Why Living in Another Country Might be a Disaster for your Native Tongue

Being fluent in more than one language can bring problems | © Daria Shevtsova / Unsplash
Being fluent in more than one language can bring problems | © Daria Shevtsova / Unsplash
Photo of Alex Ledsom
13 April 2018

Research shows that becoming bilingual might not be as spectacular for your native language as you think. Over time, it might be your native language that suffers. This loss might make it less likely that you’ll be able to speak or write in your native language sufficiently well to get that important job or promotion.

People often become fully bilingual when they live in another country

It’s the linguistic holy grail – to speak another language and to speak it well. When you live in a foreign country, this can be an all-too-real goal that people often achieve after lots of hard work. However, for your native language, this might not be the best thing after all.

This can often cause problems with communication

So while it might seem that you are able to adequately speak two or more languages and switch between them with ease, there could be differences in the details, as quite often you lose some language ability. For example, people who speak more than one language pause more often between sentences, they construct sentences incorrectly and have to backtrack to correct them, they conjugate incorrectly with their different tenses and are more likely to say “um” and “ah” all the time when they speak.

It's important to be able to communicate well |  © Joshua Ness / Unsplash

Language attrition might occur where you lose your native language a little

Language attrition involves the person merging their languages into a sort of hybrid between them. You can forget simple grammar rules, the second language starts to invade the brain, meaning you cannot remember things such as spelling (this can sometimes be worse if the language has a similar base, like with French and English). The person can end up speaking a hybrid of both languages, franglais. Interestingly, research shows that this isn’t unlike the confusion that occurs when the brain suffers from dementia; your brain is battling it out between two languages (although the underlying causes are different).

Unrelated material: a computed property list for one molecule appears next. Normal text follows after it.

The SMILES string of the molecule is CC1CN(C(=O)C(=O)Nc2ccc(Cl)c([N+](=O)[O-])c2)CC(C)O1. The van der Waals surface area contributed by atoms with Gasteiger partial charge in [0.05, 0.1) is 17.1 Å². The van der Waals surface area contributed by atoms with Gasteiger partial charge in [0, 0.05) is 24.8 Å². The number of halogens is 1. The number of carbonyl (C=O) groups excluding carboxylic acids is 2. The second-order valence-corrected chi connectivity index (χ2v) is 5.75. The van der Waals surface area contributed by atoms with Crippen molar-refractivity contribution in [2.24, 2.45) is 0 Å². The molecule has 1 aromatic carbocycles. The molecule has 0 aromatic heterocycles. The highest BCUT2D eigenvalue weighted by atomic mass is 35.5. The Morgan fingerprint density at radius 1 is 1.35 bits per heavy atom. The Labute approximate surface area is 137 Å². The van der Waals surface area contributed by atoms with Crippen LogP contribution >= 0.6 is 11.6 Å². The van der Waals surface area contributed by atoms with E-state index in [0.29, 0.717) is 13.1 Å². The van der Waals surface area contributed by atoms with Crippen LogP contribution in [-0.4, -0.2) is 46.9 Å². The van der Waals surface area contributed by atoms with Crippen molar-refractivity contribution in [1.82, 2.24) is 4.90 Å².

You can forget the ins and outs of your native language when you speak another every day |  © Christin Hume / Unsplash

You might lose the nuance you need

If you lose the ability to understand the subtle nuances of each language, prospective employers might think you don’t understand them or that your language is inappropriate. For example, English only uses the pronoun “you” to address everyone. The French use two, “tu” for informal situations and people you know well, and “vous” for more formal situations. Your inability to use these well will get a seriously bad reception in any French workplace (which tend to be more formal anyway).

It's imperative to speak your own language well during an interview |  © rawpixel / Unsplash

… and it might just cost you a job

So when you’re filling out forms for job applications, misspelling or using the wrong words could make a potential employer think that you lack the basic educational requirements when it just isn’t true. If you sound too hesitant during interviews, they might think that is a reflection of your personality when it is simply because your brain is working through two or more languages (which not everyone realises). An inadvertent misuse of a pronoun might make them think you are rude.

Being fluent in more than one language can bring problems |  © Daria Shevtsova / Unsplash

Preparation will be crucial

Monika Schmid, Professor of Linguistics at the University of Essex in Britain, says that careful preparation can help avoid these traps or mistakes. Always have a native speaker double-check your applications and CVs. Look up key specialist terms relevant to your profession and compile a cheat sheet to keep referring to (even during an interview this is okay). It’s also a good idea to arrange a mock interview to run through everything before the actual one.